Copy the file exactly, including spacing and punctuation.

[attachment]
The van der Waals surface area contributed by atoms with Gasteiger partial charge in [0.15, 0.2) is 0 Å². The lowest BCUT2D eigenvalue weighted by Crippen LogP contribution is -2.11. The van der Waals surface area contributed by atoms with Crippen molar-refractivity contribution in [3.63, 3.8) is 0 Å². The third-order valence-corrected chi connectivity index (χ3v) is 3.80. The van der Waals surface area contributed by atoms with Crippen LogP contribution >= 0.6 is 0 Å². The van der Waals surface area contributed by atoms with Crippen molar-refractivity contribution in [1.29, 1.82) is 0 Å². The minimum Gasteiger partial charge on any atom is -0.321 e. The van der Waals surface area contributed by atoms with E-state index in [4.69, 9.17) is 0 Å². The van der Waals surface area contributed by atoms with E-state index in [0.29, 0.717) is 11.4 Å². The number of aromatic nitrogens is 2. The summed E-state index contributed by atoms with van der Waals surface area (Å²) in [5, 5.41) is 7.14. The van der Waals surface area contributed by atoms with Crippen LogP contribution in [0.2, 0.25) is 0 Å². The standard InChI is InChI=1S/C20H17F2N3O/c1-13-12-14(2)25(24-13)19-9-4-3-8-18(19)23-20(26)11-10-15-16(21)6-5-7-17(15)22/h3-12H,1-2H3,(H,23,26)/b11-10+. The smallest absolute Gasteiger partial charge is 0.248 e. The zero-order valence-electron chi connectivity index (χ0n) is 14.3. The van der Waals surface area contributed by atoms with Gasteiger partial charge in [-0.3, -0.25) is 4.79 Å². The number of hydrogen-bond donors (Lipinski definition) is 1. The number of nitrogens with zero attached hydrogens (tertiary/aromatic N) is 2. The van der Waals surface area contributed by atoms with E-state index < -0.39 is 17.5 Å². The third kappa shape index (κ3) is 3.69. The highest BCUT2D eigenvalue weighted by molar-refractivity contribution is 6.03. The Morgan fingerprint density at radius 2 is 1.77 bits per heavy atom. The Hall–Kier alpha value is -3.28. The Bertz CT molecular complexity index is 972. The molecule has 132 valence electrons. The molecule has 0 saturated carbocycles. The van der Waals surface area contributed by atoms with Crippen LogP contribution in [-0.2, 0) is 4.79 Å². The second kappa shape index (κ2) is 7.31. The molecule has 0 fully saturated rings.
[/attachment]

The van der Waals surface area contributed by atoms with Gasteiger partial charge in [0.15, 0.2) is 0 Å². The lowest BCUT2D eigenvalue weighted by Crippen LogP contribution is -2.11. The van der Waals surface area contributed by atoms with Crippen molar-refractivity contribution in [3.63, 3.8) is 0 Å². The third-order valence-corrected chi connectivity index (χ3v) is 3.80. The van der Waals surface area contributed by atoms with Crippen LogP contribution >= 0.6 is 0 Å². The van der Waals surface area contributed by atoms with Crippen molar-refractivity contribution in [1.29, 1.82) is 0 Å². The minimum Gasteiger partial charge on any atom is -0.321 e. The van der Waals surface area contributed by atoms with E-state index in [4.69, 9.17) is 0 Å². The van der Waals surface area contributed by atoms with E-state index in [0.29, 0.717) is 11.4 Å². The number of aromatic nitrogens is 2. The summed E-state index contributed by atoms with van der Waals surface area (Å²) in [5, 5.41) is 7.14. The van der Waals surface area contributed by atoms with Crippen LogP contribution in [0.2, 0.25) is 0 Å². The standard InChI is InChI=1S/C20H17F2N3O/c1-13-12-14(2)25(24-13)19-9-4-3-8-18(19)23-20(26)11-10-15-16(21)6-5-7-17(15)22/h3-12H,1-2H3,(H,23,26)/b11-10+. The smallest absolute Gasteiger partial charge is 0.248 e. The zero-order valence-electron chi connectivity index (χ0n) is 14.3. The van der Waals surface area contributed by atoms with Gasteiger partial charge in [-0.3, -0.25) is 4.79 Å². The number of hydrogen-bond donors (Lipinski definition) is 1. The number of nitrogens with zero attached hydrogens (tertiary/aromatic N) is 2. The van der Waals surface area contributed by atoms with E-state index < -0.39 is 17.5 Å². The third kappa shape index (κ3) is 3.69. The highest BCUT2D eigenvalue weighted by molar-refractivity contribution is 6.03. The Morgan fingerprint density at radius 2 is 1.77 bits per heavy atom. The Hall–Kier alpha value is -3.28. The Bertz CT molecular complexity index is 972. The molecule has 132 valence electrons. The molecule has 0 saturated carbocycles. The van der Waals surface area contributed by atoms with Crippen LogP contribution in [-0.2, 0) is 4.79 Å². The second kappa shape index (κ2) is 7.31. The molecule has 0 fully saturated rings.